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Iowa Supreme Court Blocks GOP’s Forced 72-Hour Abortion Waiting Period

Jessica Mason Pieklo

The decision holds that the anti-choice GOP law violates the equal protection and due process guarantees of the state's constitution.

The Iowa Supreme Court on Friday ruled a law mandating a 72-hour waiting period for abortion patients violates the Iowa Constitution. 

The Republican-backed SF 471, which then-Gov. Terry Branstad (R) signed in May 2017, requires patients to certify 72 hours in advance of obtaining abortion services that they have undergone an ultrasound, that they have been given an opportunity to view and hear a description of the ultrasound image, and that they have received certain state-mandated materials. Attorneys on behalf of Planned Parenthood of the Heartland (PPH) sued to block the law, arguing that the GOP measure infringed on patients’ due process rights protected by the Iowa Constitution because it imposes an undue burden on their right to obtain abortion care.

On the same day that Branstad signed the bill, the Iowa Supreme Court issued a temporary injunction blocking its enforcement while the case proceeded to trial. 

Following a two-day trial in which attorneys representing PPH produced witnesses and an affidavit of a domestic violence expert to detail the harm that would follow enacting the law and the state called no witness, Iowa Fifth Judicial District Court Judge Jeffrey Farrell upheld the mandatory delay, ruling it did not violate the Iowa Constitution. PPH appealed that decision to the Iowa Supreme Court. Enforcement of the law was stayed while the appeal proceeded. 

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The Iowa Supreme Court on Friday reversed Farrell’s order in a 5-2 decision authored by Iowa Supreme Court Chief Justice Mark Cady. 

“The state has a legitimate interest in informing women about abortion, but the means used under the statute enacted does not meaningfully serve that objective,” Cady wrote. “Because our constitution requires more, we reverse the decision of the district court.”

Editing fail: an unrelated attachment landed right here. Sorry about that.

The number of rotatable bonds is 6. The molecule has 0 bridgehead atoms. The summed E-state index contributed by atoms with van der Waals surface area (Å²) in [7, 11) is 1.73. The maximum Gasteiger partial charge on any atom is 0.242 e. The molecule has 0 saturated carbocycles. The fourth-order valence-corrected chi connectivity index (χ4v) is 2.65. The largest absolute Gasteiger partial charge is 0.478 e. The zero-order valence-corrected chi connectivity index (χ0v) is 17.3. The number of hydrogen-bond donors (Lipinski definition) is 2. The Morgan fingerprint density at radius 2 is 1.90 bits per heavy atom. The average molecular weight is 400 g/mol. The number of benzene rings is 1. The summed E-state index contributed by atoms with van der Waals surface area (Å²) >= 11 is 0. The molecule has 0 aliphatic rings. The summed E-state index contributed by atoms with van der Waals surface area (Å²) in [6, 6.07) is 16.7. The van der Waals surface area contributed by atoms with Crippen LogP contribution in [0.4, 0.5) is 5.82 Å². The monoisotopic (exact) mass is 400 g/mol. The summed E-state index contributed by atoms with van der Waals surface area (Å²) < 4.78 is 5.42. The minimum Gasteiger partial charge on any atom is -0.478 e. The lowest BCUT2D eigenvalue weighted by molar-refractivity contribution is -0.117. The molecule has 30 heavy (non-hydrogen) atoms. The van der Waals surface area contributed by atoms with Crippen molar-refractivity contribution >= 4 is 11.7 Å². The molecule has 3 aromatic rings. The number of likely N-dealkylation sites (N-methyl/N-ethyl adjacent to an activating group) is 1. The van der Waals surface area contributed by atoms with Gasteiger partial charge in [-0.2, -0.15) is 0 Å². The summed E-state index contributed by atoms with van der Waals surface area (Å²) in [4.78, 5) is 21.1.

The forced 72-hour waiting period is part of a law banning most abortions in the state after 20 weeks of pregnancy. The 20-week ban is in effect and isn’t part of the legal challenge.

“We are pleased that the Iowa Supreme Court saw this law for what it was — a ploy to make safe, legal abortion less accessible,” said Planned Parenthood Federation of America Executive Vice President Dawn Laguens in a statement following the opinion. “This win means one less obstacle for patients who already face systemic barriers to care because of racist and discriminatory policies. This is a critical win for women’s rights and freedom to control their bodies, as the constitutional right to safely and legally access abortion hangs in the balance. Make no mistake, the right to abortion in this country is on the line and we will not back down from this fight.”

This is the first time since 2015 the Iowa Supreme Court has ruled on a major abortion rights case. In 2015, the justices unanimously upheld the use of telemedicine abortions following efforts by the state medical board to ban the practice, ruling such a ban would create an undue burden on patient’s constitutional rights. 

In its challenge to the mandatory abortion care delay, Planned Parenthood argued that Iowa is among the states that have found the right to choose an abortion warrants greater protection under the state’s protection than on the federal level. Iowa Solicitor General Jeffrey Thompson, defending the law on behalf of the state, argued that choosing to terminate a pregnancy is not a fundamental right under the Iowa Constitution. Thompson argued that protecting “unborn life” is a fundamental interest of the state. 

A majority of the justices on the Iowa Supreme Court disagreed. 

“Without the opportunity to control their reproductive lives, women may need to place their educations on hold, pause or abandon their careers, and never fully assume a position in society equal to men, who face no such similar constraints for comparable sexual activity,” Cady wrote.

“The imposition of a waiting period may have seemed like a sound means to accomplish the state’s purpose of promoting potential life, but as demonstrated by the evidence, the purpose is not advanced. Instead, an objective review of the evidence shows that women do not change their decision to have an abortion due to a waiting period.”

Justices Edward Mansfield and Thomas Waterman dissented, arguing the law should be upheld and that the Iowa Constitution no more protects abortion rights than the federal government does.

Mansfield is a rumored candidate to replace Justice Anthony Kennedy, who announced his retirement from the U.S. Supreme Court on Wednesday. 

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